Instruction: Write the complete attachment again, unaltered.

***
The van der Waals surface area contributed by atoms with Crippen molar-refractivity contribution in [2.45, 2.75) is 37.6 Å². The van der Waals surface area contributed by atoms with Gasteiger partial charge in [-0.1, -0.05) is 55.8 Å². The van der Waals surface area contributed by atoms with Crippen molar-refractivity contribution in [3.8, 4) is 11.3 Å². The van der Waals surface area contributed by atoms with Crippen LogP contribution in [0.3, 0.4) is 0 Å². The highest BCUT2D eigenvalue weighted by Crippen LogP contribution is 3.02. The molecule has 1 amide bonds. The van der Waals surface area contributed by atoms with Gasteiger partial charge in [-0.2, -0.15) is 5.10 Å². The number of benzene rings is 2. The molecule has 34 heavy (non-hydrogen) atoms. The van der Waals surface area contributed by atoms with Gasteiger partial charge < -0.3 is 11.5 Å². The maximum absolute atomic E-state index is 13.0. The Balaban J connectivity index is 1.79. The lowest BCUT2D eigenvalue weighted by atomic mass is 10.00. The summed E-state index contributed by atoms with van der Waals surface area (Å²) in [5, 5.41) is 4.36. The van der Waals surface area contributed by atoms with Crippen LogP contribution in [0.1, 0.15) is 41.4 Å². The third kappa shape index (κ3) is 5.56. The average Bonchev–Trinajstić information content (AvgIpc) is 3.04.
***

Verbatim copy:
The van der Waals surface area contributed by atoms with Crippen molar-refractivity contribution in [2.45, 2.75) is 37.6 Å². The van der Waals surface area contributed by atoms with Gasteiger partial charge in [-0.1, -0.05) is 55.8 Å². The van der Waals surface area contributed by atoms with Crippen molar-refractivity contribution in [3.8, 4) is 11.3 Å². The van der Waals surface area contributed by atoms with Crippen LogP contribution in [0.3, 0.4) is 0 Å². The highest BCUT2D eigenvalue weighted by Crippen LogP contribution is 3.02. The molecule has 1 amide bonds. The van der Waals surface area contributed by atoms with Gasteiger partial charge in [-0.2, -0.15) is 5.10 Å². The number of benzene rings is 2. The molecule has 34 heavy (non-hydrogen) atoms. The van der Waals surface area contributed by atoms with Gasteiger partial charge < -0.3 is 11.5 Å². The maximum absolute atomic E-state index is 13.0. The Balaban J connectivity index is 1.79. The lowest BCUT2D eigenvalue weighted by atomic mass is 10.00. The summed E-state index contributed by atoms with van der Waals surface area (Å²) in [5, 5.41) is 4.36. The van der Waals surface area contributed by atoms with Crippen LogP contribution in [0.1, 0.15) is 41.4 Å². The third kappa shape index (κ3) is 5.56. The average Bonchev–Trinajstić information content (AvgIpc) is 3.04.